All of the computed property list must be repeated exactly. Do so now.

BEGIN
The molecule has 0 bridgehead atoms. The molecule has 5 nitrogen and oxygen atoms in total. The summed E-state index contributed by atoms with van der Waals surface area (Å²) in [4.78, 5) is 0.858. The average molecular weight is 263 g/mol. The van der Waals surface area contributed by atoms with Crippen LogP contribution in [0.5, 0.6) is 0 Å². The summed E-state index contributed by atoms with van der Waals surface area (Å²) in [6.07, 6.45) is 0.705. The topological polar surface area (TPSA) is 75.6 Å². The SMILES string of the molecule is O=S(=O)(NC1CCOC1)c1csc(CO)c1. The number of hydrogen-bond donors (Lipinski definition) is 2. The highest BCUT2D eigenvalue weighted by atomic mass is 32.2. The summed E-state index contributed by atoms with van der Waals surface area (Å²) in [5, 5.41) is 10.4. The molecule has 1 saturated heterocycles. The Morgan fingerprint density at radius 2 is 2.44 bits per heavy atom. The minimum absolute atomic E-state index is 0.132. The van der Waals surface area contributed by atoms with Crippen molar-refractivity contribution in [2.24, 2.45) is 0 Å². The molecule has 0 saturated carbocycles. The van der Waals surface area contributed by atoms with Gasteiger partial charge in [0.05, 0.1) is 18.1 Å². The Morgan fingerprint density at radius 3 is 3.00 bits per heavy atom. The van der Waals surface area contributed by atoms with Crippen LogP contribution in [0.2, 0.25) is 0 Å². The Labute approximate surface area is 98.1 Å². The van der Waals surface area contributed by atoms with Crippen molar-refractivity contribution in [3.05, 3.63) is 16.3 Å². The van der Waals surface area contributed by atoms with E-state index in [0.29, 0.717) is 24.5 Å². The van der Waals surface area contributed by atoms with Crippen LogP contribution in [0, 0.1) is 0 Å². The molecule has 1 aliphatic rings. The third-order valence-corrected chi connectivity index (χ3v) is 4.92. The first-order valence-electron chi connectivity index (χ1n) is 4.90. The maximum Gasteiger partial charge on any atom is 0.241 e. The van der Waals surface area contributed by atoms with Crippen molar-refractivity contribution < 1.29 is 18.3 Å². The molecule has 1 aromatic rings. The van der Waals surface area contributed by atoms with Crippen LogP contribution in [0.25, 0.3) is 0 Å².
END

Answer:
The molecule has 0 bridgehead atoms. The molecule has 5 nitrogen and oxygen atoms in total. The summed E-state index contributed by atoms with van der Waals surface area (Å²) in [4.78, 5) is 0.858. The average molecular weight is 263 g/mol. The van der Waals surface area contributed by atoms with Crippen LogP contribution in [0.5, 0.6) is 0 Å². The summed E-state index contributed by atoms with van der Waals surface area (Å²) in [6.07, 6.45) is 0.705. The topological polar surface area (TPSA) is 75.6 Å². The SMILES string of the molecule is O=S(=O)(NC1CCOC1)c1csc(CO)c1. The number of hydrogen-bond donors (Lipinski definition) is 2. The highest BCUT2D eigenvalue weighted by atomic mass is 32.2. The summed E-state index contributed by atoms with van der Waals surface area (Å²) in [5, 5.41) is 10.4. The molecule has 1 saturated heterocycles. The Morgan fingerprint density at radius 2 is 2.44 bits per heavy atom. The minimum absolute atomic E-state index is 0.132. The van der Waals surface area contributed by atoms with Crippen molar-refractivity contribution in [2.24, 2.45) is 0 Å². The molecule has 0 saturated carbocycles. The van der Waals surface area contributed by atoms with Gasteiger partial charge in [0.05, 0.1) is 18.1 Å². The Morgan fingerprint density at radius 3 is 3.00 bits per heavy atom. The van der Waals surface area contributed by atoms with Crippen LogP contribution in [0.2, 0.25) is 0 Å². The Labute approximate surface area is 98.1 Å². The van der Waals surface area contributed by atoms with Crippen molar-refractivity contribution in [3.05, 3.63) is 16.3 Å². The van der Waals surface area contributed by atoms with E-state index in [0.29, 0.717) is 24.5 Å². The van der Waals surface area contributed by atoms with Crippen LogP contribution in [0, 0.1) is 0 Å². The molecule has 1 aliphatic rings. The third-order valence-corrected chi connectivity index (χ3v) is 4.92. The first-order valence-electron chi connectivity index (χ1n) is 4.90. The maximum Gasteiger partial charge on any atom is 0.241 e. The van der Waals surface area contributed by atoms with Crippen molar-refractivity contribution < 1.29 is 18.3 Å². The molecule has 1 aromatic rings. The van der Waals surface area contributed by atoms with Crippen LogP contribution in [0.25, 0.3) is 0 Å².